In theory, the class advice clause that allows for a wider distribution of information beyond share brokers and AFAs is not a bad thing given if it stimulates public interest. The danger of course is that in the absence of professional advice, investors could be indirectly steered into an investment that either doesn't make sense for them personally or is plain bad.

Allowing RAs and QFEs (not all of them have the same qualifications) to deal with KiwiSaver in the context of it being "class advice" just opens up a whole can of worms and headaches for the FMA. This wasn't a problem for the industry (which has been able to push through the bureaucracy by creative interpretation of the rules) until Monday really when the FMA decided to lay down the law.

 The FMA's guidance note was meant to dispel some of the confusion and the paradoxes by articulating more the lines between class advice and personalised advice with a view to protecting the public.

According to the New Zealand Bankers' Association, the FMA has simply made matters worse.

From its perspective, the guidance note and the new parameters around KiwiSaver sales practises is not only administratively burdensome for providers but also bad news for potential investors.

Kirk Hope, the Banker's Association's chief executive, argues that by limiting who can provide information about KiwiSaver, the FMA will effectively make it harder for consumers to make informed decisions.  He says it could also force people to have to pay for using specialist advisers. The guidance note states that if anything remotely resembling personalised advice escapes from the mouth of an RA or QFE representative than they (and by extension the issuing KiwiSaver providers) will have committed a breach.

I appreciate that this tougher application of the rules could exact a cost on providers but I don't have too much sympathy for them. Sure, they'll have to go to some trouble either upskilling their frontline staff or changing the way they do business but you know whatever cost they incur will simply be passed back on to the hapless KiwiSaver member in the form of higher fees.

Fund managers escape the long arm of the FMA

On the other hand, it's hard not to want to throw a rotten tomato at the FMA for not being more rigorous from the start on this matter although to be fair the KiwiSaver cart was put before the regulatory horse so to speak.

Further, despite its intention to restore the public's confidence and protect them, in many respect the new rules have caused more confusion. How many investors in New Zealand honestly know the difference between an AFA, an RA and QFE let alone why the individuals making really big calls on money (ie. fund managers) have escaped the long arm of the FMA altogether?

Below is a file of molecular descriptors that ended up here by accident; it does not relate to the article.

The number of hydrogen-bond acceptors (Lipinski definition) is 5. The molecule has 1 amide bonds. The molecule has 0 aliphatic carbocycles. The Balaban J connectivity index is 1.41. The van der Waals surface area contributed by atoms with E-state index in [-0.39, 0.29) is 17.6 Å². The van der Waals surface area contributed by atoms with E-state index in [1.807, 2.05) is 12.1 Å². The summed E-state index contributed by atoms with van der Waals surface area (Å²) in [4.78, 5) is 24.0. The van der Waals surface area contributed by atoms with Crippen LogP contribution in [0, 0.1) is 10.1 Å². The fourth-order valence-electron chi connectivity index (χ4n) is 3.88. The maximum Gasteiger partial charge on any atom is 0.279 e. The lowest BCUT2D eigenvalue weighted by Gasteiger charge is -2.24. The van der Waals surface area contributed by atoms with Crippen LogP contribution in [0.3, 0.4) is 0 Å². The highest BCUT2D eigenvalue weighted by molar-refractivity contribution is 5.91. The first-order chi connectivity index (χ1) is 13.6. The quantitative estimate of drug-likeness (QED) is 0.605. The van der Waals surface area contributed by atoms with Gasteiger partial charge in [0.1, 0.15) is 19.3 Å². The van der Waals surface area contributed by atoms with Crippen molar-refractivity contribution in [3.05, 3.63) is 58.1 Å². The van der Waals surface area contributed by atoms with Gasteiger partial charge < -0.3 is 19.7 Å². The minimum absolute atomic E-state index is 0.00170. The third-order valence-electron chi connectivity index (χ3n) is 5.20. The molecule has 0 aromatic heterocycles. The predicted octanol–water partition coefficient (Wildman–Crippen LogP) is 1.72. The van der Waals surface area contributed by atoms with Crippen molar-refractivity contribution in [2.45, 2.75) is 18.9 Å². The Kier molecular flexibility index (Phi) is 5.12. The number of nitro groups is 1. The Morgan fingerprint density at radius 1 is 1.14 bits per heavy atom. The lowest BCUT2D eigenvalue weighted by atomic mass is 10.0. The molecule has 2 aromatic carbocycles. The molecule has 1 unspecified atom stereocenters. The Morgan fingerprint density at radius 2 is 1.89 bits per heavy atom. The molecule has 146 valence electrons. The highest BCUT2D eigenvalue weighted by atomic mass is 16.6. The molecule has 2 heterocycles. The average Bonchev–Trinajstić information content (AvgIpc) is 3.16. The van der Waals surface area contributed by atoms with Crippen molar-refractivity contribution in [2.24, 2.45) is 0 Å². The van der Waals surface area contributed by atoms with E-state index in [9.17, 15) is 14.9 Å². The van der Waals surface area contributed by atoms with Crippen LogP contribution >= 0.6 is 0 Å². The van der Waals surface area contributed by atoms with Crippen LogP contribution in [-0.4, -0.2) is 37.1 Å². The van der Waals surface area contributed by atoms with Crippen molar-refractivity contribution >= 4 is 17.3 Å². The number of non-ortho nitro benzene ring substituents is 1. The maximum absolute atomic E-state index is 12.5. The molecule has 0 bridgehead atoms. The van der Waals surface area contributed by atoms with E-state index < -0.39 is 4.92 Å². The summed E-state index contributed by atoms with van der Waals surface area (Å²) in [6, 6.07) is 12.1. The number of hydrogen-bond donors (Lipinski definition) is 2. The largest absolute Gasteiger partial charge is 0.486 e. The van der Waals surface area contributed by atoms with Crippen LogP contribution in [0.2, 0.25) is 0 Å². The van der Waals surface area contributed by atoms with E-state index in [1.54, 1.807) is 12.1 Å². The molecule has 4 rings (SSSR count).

Let's face it, a first time investor who has their first ever discussion about KiwiSaver with someone at a bank, or at mortgage broker's office or over the phone with a call-centre is going to assume that individual they are engaging with knows a good deal more about KiwiSaver than they do. It's what that individual doesn't say, arguably more than what they do say during the discussion, that could hurt the KiwiSaver member most.

Even if the hapless RA or QFE admits they can't give personalised advice and sticks to the "script" that allows them to enrol a member without reviewing the important issues around this investment product, it seems imprudent that they should be put in this position in the first place given the KiwiSaver landscape is such a complex one.

I'm not confident the 28-page rule book put out by the FMA is going to fix the bug in the system. With more than 34 providers out there pushing 200 plus KiwiSaver funds through various channels, the monitoring and enforcement of sales and distributions practises is nothing short of a nightmare for them. How many providers can they realistically mystery shop given how big the market is?

My solution?

Look after your own interests.

Get educated about the type of fund you are in, how it differs from other types of funds offered by both your provider and others, the returns you've had over the course of the investment, how good a job your provider has done to keep you apprised of all this and review your purposes for being in it in the first place. There is heaps of material available free of charge and resources you can draw on here at interest.co.nz and elsewhere.

And if all of this is too hard, too confusing, and too time consuming, then bite the bullet and book an appointment with an authorised financial advisor who comes highly recommended, who has experience and whom you can trust.